OAKLAND, Calif. - All six people who were shot at an Oakland educational campus Wednesday were connected to the schools there, the city's police chief said, adding that the attack was most likely gang-related.
Two of the victims are students, one is a counselor, one is a security guard and two others work at the schools on Fontaine Street, Oakland Police Chief LeRonne Armstrong said at a Zoom news conference on Thursday.
Three victims are currently in the hospital; two of whom are suffering from serious wounds. The other three have been released from the hospital, the chief said. There were more than 30 rounds fired on campus on Fontaine Street about 12:45 p.m. on Wednesday.
OUSD carpenter Jason Arbuckle said he is one of the victims, and sent KTVU photos of himself in the hospital.
In text messages, Arbuckle wrote, I'm good and I'm alive" and "at the moment I am in a hustle and bustle, doing my best to get the heck out of this place."
He added he is telling everyone: "live your best life."
OUSD carpenter Jason Arbuckle said he is one of the six shooting victims.
Armstrong said there were at least "two shooters and another accomplice related to this case, but they may have been more. We've seen a video that captured two specific shooters and one driver."
The shooters breached the entry point of the school and immediately began to fire multiple rounds, video of the scene shows.
He said he's not sure if the front door was unlocked or not, but it doesn't look like used any tools to break in at this point. He said the shooters didn't make it very far into the school.
The King Estates campus comprises a cluster of schools — Rudsdale Continuation School, Newcomer high schools, BayTech Charter School, and the headquarters of Sojourner Truth Independent Study.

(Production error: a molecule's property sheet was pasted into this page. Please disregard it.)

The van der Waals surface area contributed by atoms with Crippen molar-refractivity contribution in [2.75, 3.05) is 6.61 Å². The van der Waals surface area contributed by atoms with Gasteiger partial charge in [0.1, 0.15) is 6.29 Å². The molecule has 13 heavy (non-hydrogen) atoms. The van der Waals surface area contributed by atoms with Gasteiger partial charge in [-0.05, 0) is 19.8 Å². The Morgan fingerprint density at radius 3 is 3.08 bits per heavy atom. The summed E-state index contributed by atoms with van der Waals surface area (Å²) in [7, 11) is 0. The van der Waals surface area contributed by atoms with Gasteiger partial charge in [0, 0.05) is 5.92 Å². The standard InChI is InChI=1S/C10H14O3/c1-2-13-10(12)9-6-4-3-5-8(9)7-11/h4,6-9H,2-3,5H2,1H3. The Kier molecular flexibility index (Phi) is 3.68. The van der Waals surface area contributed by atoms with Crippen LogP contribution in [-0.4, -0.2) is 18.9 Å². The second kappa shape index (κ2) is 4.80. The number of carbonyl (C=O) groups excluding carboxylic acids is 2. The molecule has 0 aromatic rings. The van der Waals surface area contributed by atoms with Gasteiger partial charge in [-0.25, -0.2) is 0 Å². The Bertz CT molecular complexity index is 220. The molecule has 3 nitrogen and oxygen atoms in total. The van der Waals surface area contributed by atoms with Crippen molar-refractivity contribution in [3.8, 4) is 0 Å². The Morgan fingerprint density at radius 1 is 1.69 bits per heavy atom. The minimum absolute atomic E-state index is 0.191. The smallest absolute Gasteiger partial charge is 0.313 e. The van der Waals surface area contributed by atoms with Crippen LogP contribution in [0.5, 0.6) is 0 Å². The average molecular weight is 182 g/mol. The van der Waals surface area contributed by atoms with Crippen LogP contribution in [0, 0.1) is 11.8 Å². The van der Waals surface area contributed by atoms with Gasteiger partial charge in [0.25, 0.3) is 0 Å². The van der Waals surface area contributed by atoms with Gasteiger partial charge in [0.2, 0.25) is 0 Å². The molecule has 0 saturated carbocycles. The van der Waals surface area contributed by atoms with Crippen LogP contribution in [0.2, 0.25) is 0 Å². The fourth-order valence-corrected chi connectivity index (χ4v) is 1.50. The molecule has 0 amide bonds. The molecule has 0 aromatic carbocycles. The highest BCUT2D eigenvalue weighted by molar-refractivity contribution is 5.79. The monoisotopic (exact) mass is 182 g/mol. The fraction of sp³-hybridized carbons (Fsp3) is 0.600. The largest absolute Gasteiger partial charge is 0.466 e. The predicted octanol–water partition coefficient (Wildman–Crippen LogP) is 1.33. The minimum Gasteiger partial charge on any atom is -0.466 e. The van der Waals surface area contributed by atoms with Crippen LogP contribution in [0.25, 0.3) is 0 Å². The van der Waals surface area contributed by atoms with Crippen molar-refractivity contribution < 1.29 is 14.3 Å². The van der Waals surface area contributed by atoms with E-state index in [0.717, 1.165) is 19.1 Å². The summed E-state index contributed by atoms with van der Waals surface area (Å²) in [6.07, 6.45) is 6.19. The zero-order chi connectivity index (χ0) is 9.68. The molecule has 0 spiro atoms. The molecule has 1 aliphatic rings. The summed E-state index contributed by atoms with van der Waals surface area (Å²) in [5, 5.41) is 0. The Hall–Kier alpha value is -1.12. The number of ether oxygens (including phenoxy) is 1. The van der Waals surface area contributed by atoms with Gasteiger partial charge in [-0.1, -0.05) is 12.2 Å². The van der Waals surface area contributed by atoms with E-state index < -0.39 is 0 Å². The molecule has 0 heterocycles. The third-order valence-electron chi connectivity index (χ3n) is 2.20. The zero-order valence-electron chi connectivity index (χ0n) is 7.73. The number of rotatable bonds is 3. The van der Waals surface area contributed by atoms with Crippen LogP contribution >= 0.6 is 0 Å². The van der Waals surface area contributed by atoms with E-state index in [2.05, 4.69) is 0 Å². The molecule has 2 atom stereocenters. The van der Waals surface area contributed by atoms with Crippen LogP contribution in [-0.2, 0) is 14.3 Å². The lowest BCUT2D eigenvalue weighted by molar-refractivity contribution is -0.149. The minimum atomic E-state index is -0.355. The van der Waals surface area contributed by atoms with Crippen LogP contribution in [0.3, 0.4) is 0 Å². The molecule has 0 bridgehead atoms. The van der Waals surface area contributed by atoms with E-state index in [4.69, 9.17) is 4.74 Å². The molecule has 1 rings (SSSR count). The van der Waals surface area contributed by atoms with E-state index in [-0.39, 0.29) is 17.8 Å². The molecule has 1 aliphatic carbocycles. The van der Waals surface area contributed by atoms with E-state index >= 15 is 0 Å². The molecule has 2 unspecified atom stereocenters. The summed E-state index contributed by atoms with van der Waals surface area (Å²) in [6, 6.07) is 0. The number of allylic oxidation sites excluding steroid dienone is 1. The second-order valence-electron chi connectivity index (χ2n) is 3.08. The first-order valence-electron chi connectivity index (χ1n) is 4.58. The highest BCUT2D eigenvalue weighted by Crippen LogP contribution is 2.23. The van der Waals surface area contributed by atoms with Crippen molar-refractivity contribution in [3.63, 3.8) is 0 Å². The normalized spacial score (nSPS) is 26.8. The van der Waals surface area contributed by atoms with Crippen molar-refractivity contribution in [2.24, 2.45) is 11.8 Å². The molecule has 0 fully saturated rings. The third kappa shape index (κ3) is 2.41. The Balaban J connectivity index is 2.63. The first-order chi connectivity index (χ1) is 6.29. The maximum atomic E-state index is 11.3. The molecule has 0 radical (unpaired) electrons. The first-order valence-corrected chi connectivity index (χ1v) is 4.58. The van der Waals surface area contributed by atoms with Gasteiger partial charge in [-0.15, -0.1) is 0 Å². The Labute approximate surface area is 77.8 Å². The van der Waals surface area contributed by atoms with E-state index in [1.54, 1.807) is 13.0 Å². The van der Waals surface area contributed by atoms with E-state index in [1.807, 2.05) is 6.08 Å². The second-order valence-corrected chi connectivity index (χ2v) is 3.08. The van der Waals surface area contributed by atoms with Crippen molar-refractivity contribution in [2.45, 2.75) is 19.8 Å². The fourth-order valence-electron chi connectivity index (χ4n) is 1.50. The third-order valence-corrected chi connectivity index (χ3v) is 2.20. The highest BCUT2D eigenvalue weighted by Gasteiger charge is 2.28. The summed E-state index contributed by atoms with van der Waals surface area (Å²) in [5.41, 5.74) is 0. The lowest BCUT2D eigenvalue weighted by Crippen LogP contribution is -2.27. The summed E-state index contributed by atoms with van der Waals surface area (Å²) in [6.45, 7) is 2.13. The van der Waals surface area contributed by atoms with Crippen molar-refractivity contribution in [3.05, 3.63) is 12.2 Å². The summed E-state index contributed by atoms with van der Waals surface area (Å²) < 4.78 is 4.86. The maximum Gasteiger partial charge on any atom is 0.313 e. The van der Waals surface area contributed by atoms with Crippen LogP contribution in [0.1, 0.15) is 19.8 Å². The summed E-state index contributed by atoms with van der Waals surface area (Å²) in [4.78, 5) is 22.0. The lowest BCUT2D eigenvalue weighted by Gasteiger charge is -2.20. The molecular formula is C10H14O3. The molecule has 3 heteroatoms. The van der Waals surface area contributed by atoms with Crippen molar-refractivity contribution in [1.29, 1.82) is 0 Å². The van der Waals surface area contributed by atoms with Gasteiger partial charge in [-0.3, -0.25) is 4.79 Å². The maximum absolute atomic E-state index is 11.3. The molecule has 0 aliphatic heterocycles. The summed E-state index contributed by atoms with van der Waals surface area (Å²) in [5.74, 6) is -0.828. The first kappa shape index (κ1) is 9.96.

"We're not sure at this point how they entered… if the door was unlocked or it was already open," Armstrong said. "Those are the things that I will confirm within our investigation."
He said that police believe the shooting was gang related and that the shooting was targeted – even though the people who were wounded were not all the intended targets. Armstrong said he didn't know exactly who the intended target was.
"We believe that this is related to ongoing conflicts in our city that has driven violence throughout our city," Armstrong said. "That is wholly unacceptable. We thank God that many more students were not injured as a result of this action."
Armstrong stressed that even though keys were needed to enter certain classrooms, officers did not wait to receive those keys. Instead, police used breaching tools in order to enter every classroom and conduct a thorough search of the entire campus.
In August, Armstrong said police responded to the same campus involving a firearm and made an arrest on that occasion.
"We did not have any information that would lead us to believe that there was going to be a shooting on campus," Armstrong said.
As a result of the shooting, classes were canceled on Thursday and for the immediate future.
OUSD spokesman John Sasaki did not give a date when the campus would be reopened.
"At least for the time being, they will remain closed because of the fact that we have to repair a lot of damage."
KTVU's Brooks Jarosz and Henry Lee contributed to this report.